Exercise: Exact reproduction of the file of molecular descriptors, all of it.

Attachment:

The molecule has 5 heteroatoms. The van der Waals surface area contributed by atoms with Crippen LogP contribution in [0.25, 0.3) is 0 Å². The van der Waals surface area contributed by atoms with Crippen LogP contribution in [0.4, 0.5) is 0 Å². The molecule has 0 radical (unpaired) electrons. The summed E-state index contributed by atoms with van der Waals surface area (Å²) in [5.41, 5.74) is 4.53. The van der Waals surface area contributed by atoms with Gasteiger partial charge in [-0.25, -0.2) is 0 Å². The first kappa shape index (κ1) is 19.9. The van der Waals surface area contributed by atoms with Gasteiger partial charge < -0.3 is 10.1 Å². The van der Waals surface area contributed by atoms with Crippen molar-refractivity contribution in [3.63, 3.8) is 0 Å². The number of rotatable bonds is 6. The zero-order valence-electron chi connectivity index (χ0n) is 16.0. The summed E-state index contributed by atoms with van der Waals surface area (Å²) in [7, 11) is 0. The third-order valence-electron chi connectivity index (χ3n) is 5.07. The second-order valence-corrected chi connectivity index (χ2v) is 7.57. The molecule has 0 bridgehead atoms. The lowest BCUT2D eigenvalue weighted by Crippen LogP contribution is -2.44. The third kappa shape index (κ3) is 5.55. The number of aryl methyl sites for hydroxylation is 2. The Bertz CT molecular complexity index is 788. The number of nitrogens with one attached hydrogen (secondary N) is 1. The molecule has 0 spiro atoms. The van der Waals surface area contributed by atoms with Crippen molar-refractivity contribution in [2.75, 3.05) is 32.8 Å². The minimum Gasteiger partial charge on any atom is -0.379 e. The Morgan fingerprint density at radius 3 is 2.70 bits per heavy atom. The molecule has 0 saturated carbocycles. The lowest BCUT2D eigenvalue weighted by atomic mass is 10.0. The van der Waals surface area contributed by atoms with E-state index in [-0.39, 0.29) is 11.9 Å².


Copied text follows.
The molecule has 5 heteroatoms. The van der Waals surface area contributed by atoms with Crippen LogP contribution in [0.25, 0.3) is 0 Å². The van der Waals surface area contributed by atoms with Crippen LogP contribution in [0.4, 0.5) is 0 Å². The molecule has 0 radical (unpaired) electrons. The summed E-state index contributed by atoms with van der Waals surface area (Å²) in [5.41, 5.74) is 4.53. The van der Waals surface area contributed by atoms with Gasteiger partial charge in [-0.25, -0.2) is 0 Å². The first kappa shape index (κ1) is 19.9. The van der Waals surface area contributed by atoms with Gasteiger partial charge < -0.3 is 10.1 Å². The van der Waals surface area contributed by atoms with Crippen molar-refractivity contribution in [3.63, 3.8) is 0 Å². The number of rotatable bonds is 6. The zero-order valence-electron chi connectivity index (χ0n) is 16.0. The summed E-state index contributed by atoms with van der Waals surface area (Å²) in [7, 11) is 0. The third-order valence-electron chi connectivity index (χ3n) is 5.07. The second-order valence-corrected chi connectivity index (χ2v) is 7.57. The molecule has 0 bridgehead atoms. The lowest BCUT2D eigenvalue weighted by Crippen LogP contribution is -2.44. The third kappa shape index (κ3) is 5.55. The number of aryl methyl sites for hydroxylation is 2. The Bertz CT molecular complexity index is 788. The number of nitrogens with one attached hydrogen (secondary N) is 1. The molecule has 0 spiro atoms. The van der Waals surface area contributed by atoms with Crippen molar-refractivity contribution in [2.75, 3.05) is 32.8 Å². The minimum Gasteiger partial charge on any atom is -0.379 e. The Morgan fingerprint density at radius 3 is 2.70 bits per heavy atom. The molecule has 0 saturated carbocycles. The lowest BCUT2D eigenvalue weighted by atomic mass is 10.0. The van der Waals surface area contributed by atoms with E-state index in [-0.39, 0.29) is 11.9 Å².